Last week, this article appeared in Neuron:"A Tale of Two Sexes" written by Marian Joëls and Carol Mason: the current FENS and SfN president respectively. They write a powerful piece about women in science, the leaky pipeline and factors that cause women to leave science. You should go and read it (and then come back!).
There is one thing that I want to highlight here, which is this:
A study in the Netherlands showed that 77% of all newly appointed medical full professors in the period 1999–2003 were recruited through a closed appointment procedure, i.e., not involving advertisements (Van den Brink, 2011). Understandably, committee members look for candidates who are a younger version of themselves, in other words, Caucasian men around age 40. Just pointing out this fact helped to change things.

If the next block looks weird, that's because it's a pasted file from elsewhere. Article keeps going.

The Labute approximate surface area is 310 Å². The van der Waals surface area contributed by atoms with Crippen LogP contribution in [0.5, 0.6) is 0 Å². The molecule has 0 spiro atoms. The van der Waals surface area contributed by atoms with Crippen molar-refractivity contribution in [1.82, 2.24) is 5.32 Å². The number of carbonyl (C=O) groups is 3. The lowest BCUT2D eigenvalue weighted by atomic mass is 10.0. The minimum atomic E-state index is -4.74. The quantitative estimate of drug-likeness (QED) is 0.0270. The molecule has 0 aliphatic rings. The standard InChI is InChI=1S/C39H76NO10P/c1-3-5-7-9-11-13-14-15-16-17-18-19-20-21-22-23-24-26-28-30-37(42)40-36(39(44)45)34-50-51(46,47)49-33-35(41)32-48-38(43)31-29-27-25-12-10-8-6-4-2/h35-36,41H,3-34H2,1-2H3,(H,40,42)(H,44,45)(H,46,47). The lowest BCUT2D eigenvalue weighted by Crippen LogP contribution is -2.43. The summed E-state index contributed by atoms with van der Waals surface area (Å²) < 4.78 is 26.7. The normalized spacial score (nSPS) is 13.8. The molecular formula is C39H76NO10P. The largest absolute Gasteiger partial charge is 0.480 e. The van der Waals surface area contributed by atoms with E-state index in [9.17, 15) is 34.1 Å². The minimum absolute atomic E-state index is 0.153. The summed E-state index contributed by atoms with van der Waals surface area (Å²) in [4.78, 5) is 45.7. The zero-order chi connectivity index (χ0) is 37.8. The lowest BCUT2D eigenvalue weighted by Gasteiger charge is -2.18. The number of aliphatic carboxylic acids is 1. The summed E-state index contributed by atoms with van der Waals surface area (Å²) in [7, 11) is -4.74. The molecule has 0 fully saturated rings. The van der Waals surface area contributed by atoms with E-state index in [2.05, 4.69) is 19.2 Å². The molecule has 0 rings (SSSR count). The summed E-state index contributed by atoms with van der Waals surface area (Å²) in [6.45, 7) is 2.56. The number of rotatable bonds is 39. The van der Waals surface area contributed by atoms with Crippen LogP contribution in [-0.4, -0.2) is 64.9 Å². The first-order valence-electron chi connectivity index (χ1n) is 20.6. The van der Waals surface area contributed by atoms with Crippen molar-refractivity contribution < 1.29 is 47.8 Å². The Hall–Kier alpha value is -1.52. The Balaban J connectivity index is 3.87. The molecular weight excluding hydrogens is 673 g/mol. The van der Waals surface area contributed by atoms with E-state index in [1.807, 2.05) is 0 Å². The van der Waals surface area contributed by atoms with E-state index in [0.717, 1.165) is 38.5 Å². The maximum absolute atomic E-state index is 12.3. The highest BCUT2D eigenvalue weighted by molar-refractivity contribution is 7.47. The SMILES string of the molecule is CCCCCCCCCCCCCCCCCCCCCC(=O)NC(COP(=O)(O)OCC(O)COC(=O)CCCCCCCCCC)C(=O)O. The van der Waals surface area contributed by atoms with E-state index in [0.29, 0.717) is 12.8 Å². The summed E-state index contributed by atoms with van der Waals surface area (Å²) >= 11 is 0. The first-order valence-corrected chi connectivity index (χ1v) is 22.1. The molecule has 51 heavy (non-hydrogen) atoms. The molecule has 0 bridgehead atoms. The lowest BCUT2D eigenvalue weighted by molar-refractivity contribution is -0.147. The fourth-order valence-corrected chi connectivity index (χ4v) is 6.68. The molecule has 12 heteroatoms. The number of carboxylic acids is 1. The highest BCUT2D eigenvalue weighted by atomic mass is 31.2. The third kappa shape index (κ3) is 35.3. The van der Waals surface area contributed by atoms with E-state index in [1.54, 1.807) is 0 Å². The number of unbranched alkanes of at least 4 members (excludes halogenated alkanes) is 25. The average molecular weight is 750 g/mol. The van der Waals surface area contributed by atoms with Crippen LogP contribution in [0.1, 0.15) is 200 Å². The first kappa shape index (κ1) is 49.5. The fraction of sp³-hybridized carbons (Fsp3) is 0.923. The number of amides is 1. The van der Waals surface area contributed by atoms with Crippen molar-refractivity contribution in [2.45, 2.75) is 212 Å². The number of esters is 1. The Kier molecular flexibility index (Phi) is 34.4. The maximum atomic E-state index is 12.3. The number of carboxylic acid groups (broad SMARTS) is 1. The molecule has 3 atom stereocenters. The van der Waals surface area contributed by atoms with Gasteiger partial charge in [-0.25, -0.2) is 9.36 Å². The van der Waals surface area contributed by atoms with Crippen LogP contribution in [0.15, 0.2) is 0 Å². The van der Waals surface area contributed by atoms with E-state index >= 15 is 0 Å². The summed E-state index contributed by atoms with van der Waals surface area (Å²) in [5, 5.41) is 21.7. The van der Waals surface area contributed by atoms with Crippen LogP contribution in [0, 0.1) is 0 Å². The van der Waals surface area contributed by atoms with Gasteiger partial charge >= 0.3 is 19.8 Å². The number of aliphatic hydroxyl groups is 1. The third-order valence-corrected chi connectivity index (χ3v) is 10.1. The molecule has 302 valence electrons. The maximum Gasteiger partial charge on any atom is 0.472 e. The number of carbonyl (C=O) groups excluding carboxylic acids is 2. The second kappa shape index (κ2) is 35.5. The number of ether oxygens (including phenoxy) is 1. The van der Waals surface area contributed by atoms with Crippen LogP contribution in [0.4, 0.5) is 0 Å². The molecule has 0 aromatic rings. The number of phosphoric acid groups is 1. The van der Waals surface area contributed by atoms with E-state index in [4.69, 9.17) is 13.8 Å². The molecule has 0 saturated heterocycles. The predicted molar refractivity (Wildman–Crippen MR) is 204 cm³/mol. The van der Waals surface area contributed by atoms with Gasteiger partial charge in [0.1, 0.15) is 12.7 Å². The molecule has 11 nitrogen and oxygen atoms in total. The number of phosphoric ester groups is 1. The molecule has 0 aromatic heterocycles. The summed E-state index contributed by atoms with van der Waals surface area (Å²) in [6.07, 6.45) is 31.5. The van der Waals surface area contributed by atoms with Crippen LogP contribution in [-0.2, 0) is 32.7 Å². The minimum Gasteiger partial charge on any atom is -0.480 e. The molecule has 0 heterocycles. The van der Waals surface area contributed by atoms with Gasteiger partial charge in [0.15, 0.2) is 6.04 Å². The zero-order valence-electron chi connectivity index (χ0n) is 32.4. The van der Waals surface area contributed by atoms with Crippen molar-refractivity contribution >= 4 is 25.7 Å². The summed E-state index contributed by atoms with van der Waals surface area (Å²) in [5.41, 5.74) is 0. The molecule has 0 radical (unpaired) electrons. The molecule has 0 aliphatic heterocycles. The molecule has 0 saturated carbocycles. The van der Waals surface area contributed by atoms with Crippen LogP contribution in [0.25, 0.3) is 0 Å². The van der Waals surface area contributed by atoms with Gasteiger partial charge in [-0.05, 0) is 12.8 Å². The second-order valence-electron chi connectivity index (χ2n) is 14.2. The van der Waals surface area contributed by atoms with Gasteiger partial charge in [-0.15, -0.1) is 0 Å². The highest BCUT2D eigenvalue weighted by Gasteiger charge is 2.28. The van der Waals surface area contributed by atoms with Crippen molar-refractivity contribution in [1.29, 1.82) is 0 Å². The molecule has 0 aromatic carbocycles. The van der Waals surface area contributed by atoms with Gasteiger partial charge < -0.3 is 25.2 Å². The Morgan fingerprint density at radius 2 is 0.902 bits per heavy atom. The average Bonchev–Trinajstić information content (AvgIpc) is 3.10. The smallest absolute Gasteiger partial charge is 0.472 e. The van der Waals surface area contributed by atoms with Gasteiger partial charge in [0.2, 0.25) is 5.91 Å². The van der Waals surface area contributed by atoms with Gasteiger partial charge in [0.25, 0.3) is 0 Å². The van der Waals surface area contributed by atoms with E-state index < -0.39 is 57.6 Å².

This is actually something I have observed as well - and not just for full professor jobs, but for most jobs in academia. In the homecountry, MANY of the post-doc positions, assistent prof positions and apparently also full prof positions are filled without an advertisement. Needless to say, this does not at all increase diversity. And even though the data from the paper that is cited are from 1999-2003, I highly doubt if this is much different now. I haven't been able to find data supporting one or the other, but judging from what I see around me, I wonder if this has changed a lot in the last decade. So that last sentence that I quote: "Just pointing out this fact helped to change things." I have a hard time believing this. I think that in order to change this, a policy should be in place that jobs need to be advertised. Because even though people may post adds while the vacancy is already filled, it makes people stop and think about other candidates, instead of going for the obvious person.